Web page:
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Novititae Cantus, an electronic newsletter pertaining to chant: Volume 2

Subject: notitiae cantus
Date: Sat, 22 Jul 95 17:52:51 CEST
From: Guido Milanese


An International Newsletter
for Gregorian Chant and other Repertoires of Western Chant

II 2
April-June, 1995


Investigationes de cantu
G.M.............Rhetoric and Chant: a new field of investigation

Practica cantus
Michael Chesnutt..........Gregorian Chant in the Danish Diaspora
Scott R. Knitter.......................Another Chant-Book Source
G.M...........Information on Gregorian Seminars and other Events
G.M.......................................NC form of publication
Ken Sybesma...............................Liber usualis for sale
G.M.....................Gregorian Chant Seminar in Italy (again)

Notitiae Cantus
Subscription to this newsletter through e-mail is free. A
hardcopy of _Notitiae Cantus_ will be made available to sub-
scribers who require or prefer this mode of publication. In
order to cover the cost of printing and postage, an annual
charge of $15 will be asked for this service. Preferred
languages for contributions are Latin and English. Please direct
your comments or questions to the Internet address For Gopher users, the files are available from
the archive for on ftp: //;
/pub/earlym-l; /Notitiae.Cantus; /Notitiae.Cantus.# (1, 2 ecc.).
This issue has been sent to 275 e-mail subscribers; 35 printed
copies were sent to musicians, liturgists, and musicologists.

Genova, 20 luglio 1995
Guido Milanese
Salita del Passero 11, I-16126 Genova GE, Italia
Tel. +39.10.252959
Universit Cattolica, Largo Gemelli 1, I-20123 Milano MI,
Italia Tel. +39.2.72342-750, fax -740

Investigationes de cantu

*Rhetoric and Chant: a new field of investigation*

Ancient rhetoric was a complex art and it is difficult for us to
understand it in a proper way. One of its part was called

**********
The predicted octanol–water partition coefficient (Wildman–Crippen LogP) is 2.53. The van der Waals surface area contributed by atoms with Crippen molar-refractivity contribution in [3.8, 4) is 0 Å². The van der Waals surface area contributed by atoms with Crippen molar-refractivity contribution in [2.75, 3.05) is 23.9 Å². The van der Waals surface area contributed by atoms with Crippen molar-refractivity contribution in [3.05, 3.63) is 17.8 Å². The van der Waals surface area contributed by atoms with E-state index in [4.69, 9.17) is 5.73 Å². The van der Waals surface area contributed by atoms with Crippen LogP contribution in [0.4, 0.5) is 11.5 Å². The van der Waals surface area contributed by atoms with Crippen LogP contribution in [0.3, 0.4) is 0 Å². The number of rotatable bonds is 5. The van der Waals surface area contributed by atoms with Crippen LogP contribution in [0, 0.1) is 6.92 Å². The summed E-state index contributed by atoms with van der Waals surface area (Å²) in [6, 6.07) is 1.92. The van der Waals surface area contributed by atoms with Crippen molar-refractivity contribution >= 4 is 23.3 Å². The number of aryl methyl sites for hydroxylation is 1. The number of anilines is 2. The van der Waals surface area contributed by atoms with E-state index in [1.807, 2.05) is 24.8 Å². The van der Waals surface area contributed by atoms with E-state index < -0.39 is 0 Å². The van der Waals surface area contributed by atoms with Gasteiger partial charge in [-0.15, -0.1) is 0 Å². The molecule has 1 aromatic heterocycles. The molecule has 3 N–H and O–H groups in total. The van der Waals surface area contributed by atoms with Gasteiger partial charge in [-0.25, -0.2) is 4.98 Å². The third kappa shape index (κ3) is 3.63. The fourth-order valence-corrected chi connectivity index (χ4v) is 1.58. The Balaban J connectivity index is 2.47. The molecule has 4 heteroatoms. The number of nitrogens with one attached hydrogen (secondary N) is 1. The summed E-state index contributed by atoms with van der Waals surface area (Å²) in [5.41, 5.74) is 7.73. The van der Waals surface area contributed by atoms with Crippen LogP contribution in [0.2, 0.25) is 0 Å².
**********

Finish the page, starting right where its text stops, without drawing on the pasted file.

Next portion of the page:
_pronuntiatio_ (or _actio_) and its aim was to teach how to per-
form successfully a speech, a lecture etc. There are several
modern manuals useful for an introduction to this field, but
what interests us in this newsletter is a point that, although
rarely investigated, is extremely important for those who wish
to study chant: Gregorian Chant shows a deep influence of the
ancient "rhetorical civilization", if you like this phrase.
In Gregorian Chant there are two ways to use the text of
the Bible. The former is simple chanted `reading' (the technical
word is _cantillatio_), and it is used e.g. to `chant' the les-
sons (_lectiones_) of the Mass, of the Vespers and so on. For an
example, see in the _Graduale Romanum_ (or in the _Triplex_):
there is a `basic' pitch (for example A [= la]) and at textual
articulations (full stop, colon...) the pitch changes. There is
no need to write the music of a _lectio_, because after a few
attempts a good _cantor_ will be able to chant the text directly
from a book with no written music. In this case, the chant is
very unadorned and is depending only on the _syntax_ of the
text. Another simple example is the chant of the _orationes_; a
more elaborated instance is the Preface of the Mass.
But we like Gregorian Chant not only for the _formulae_ of
the readings! The study of the relationship of text and music in
the real repertoire shows how carefully the ancient composers